x Abu Dhabi, UAEFriday 28 July 2017

Philippine flood effort delayed by red tape

Filipinos in some parts of the UAE are unable to send aid after third typhoon hits their compatriots at home.

Extreme weather in the Philippines forced this family in Navatos City into temporary accommodation, yet some UAE-based Filipinos have had their attempts to help their compatriots frustrated by bureaucracy.
Extreme weather in the Philippines forced this family in Navatos City into temporary accommodation, yet some UAE-based Filipinos have had their attempts to help their compatriots frustrated by bureaucracy.

ABU DHABI // Ten days after a third typhoon hit the Philippines, bureaucratic hold-ups mean the fund-raising efforts of Filipino groups in Dubai and the Northern Emirates have yet to begin.

Meanwhile, their compatriots in Abu Dhabi and Al Ain, led by Bayanihan UAE, the umbrella organisation of 68 Filipino groups, has already sent more than Dh17,000 of aid to the country where hundreds were killed by flooding.

Bal Junio, the president of Bayanihan UAE, said the group had asked donors to give cash, rather than boxes of goods. "It's easier and we don't need to spend money on shipment costs," he said.

But FilCom, Bayanihan's counterpart in Dubai and the Northern Emirates, is still waiting for approval for a fund-raising campaign.

Fund-raising needs to be cleared by the Philippine Consulate, and then approved by the Red Crescent Authority (RCA). However, when FilCom sent its request to the RCA - approved and stamped by the consul general, Benito Valeriano - it was told it had to be on a government-issued form.

FilCom asked Mr Valeriano to sign the correct form, but he said he needed approval from Manila first. Alan Bacason, the FilCom president, emailed the foreign affairs department in Manila on October 7 to ask it to clear Mr Valeriano to sign the government form. That approval remains pending - and so a proper request has yet to be put to the RCA.

Once it is, Mr Bacason believes the Red Crescent approval would take "a day or two". "This will only happen once we receive an authorisation from Manila," he said.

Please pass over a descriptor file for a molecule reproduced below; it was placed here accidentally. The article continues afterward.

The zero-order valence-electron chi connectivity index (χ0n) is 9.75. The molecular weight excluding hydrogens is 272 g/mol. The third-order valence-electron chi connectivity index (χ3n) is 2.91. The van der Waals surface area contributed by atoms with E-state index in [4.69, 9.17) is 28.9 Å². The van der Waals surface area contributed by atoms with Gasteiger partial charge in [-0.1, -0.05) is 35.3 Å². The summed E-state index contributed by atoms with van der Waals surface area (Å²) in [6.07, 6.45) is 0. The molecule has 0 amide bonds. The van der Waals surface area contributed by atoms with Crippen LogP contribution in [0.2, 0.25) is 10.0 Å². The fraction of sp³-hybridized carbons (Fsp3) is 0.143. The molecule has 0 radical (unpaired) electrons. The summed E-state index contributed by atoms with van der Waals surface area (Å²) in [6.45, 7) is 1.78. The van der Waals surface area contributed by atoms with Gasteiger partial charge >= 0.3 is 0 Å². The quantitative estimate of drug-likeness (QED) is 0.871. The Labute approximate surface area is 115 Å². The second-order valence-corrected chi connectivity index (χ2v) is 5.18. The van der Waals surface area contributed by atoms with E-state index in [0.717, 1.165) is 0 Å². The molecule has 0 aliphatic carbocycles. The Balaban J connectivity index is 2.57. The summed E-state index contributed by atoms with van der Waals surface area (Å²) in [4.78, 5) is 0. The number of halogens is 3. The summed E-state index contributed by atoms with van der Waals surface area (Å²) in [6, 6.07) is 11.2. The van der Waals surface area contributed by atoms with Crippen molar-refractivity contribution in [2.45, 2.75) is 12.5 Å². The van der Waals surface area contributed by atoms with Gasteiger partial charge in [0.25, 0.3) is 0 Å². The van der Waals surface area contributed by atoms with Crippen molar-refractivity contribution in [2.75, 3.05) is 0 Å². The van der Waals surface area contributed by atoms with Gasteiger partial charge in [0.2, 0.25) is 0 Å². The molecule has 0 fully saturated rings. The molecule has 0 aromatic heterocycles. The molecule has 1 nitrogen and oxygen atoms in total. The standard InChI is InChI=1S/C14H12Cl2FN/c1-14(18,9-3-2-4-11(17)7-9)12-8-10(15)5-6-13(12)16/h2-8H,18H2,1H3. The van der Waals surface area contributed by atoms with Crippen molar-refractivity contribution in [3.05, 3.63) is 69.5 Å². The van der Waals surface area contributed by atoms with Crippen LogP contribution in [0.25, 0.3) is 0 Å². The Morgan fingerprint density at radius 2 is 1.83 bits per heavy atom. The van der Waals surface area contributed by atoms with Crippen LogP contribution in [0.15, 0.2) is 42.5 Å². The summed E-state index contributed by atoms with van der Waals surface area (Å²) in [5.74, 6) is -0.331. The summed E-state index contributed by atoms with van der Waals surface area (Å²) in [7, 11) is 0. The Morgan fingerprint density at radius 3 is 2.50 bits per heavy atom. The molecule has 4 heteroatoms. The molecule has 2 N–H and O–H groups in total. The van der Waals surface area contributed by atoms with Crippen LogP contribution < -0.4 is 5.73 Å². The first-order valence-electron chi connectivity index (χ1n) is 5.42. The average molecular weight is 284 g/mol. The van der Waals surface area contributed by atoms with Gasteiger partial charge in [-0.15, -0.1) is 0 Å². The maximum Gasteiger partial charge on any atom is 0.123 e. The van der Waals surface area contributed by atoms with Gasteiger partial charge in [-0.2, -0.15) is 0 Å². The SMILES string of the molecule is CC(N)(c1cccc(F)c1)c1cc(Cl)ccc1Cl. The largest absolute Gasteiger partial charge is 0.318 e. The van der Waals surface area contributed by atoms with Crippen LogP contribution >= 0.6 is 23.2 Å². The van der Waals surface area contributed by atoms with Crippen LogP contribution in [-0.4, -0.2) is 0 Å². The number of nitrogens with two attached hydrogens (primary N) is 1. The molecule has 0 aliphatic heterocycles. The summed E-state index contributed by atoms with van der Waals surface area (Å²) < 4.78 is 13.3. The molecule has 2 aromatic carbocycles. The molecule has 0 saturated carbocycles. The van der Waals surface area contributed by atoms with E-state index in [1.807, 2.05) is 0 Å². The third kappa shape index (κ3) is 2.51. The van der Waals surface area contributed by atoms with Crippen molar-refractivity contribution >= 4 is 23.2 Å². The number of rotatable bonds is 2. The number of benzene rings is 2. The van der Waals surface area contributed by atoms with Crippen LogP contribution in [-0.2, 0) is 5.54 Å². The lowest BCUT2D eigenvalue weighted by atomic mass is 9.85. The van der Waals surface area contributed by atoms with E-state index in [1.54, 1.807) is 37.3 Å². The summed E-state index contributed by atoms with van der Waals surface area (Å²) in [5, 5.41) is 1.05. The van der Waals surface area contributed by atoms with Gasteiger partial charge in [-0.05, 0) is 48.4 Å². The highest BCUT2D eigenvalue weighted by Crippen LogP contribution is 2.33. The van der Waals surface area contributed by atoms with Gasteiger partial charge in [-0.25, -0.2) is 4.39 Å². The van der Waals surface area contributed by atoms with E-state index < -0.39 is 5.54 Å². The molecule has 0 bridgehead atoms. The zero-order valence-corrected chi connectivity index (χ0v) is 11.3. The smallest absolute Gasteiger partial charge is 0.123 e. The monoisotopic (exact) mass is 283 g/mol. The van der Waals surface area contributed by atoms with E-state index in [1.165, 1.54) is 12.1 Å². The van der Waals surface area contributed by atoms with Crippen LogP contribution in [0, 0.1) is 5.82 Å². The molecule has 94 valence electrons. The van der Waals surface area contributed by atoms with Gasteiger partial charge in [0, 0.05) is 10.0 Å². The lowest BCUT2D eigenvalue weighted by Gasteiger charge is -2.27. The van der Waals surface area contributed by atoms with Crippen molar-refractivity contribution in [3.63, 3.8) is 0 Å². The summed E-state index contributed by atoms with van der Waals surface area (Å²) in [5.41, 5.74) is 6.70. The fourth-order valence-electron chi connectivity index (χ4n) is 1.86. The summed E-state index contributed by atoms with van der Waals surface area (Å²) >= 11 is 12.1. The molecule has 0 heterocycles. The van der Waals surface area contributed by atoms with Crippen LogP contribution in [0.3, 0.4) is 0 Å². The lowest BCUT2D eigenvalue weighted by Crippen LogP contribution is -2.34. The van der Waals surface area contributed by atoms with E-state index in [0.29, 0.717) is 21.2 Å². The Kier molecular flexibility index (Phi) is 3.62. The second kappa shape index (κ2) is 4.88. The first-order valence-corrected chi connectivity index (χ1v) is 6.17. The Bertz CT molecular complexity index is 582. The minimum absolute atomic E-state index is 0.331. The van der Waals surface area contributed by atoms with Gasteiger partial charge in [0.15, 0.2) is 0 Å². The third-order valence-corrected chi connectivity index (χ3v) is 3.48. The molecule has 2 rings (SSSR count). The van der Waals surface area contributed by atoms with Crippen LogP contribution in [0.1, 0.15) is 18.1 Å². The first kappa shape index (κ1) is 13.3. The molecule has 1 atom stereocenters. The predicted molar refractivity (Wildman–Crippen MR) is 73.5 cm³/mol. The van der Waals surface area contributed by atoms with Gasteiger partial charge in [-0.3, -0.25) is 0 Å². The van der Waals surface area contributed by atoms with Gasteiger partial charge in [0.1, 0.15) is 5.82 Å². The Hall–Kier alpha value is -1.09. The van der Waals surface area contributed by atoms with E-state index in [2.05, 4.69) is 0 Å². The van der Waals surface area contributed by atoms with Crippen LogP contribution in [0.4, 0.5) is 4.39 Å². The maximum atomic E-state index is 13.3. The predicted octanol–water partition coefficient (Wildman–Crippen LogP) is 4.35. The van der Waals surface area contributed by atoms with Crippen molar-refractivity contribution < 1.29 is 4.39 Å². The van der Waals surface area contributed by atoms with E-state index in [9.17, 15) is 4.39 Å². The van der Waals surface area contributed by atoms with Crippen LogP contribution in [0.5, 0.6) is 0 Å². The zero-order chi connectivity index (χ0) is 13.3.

Filipinos have begun to express their impatience at the delay. "Why is it taking so long?" said Myrna Rebulanan-Anderson, the head of the Lightform International Photographers Guild in Dubai.

"Three typhoons swept across the country but we haven't started our fund-raising campaign."

Dubai Filipinos who want to help can send money directly to the Philippine Red Cross or to Philippine TV stations such as GMA-7 and ABS-CBN.

Aguman Kapampangan, a Dubai group with 100 members, sent 30,000 pesos (Dh2,600) from its emergency fund to the Philippine Red Cross.

"We felt the need to act quickly to sustain the many flood victims forced out of their homes," said Angel Timbol, the group's president. "At least nine towns in the province of Pampanga are still flooded."

On October 9, five Filipino organisations shipped 13 boxes of relief, weighing a combined total of 200 kilograms, to GMA-7 and ABS-CBN, according to Wafa Kasimieh, a Dubai government employee who led the initiative.

Mrs Kasimieh won the Presidential Banaag Award in December last year, which recognises the contributions of Filipinos overseas to communities in their home country and abroad.

"This is one of my projects after winning a presidential award last year," she said. "We were able to collect brand new blankets, towels, rubber slippers and canned goods for those badly affected by the three typhoons."

rruiz@thenational.ae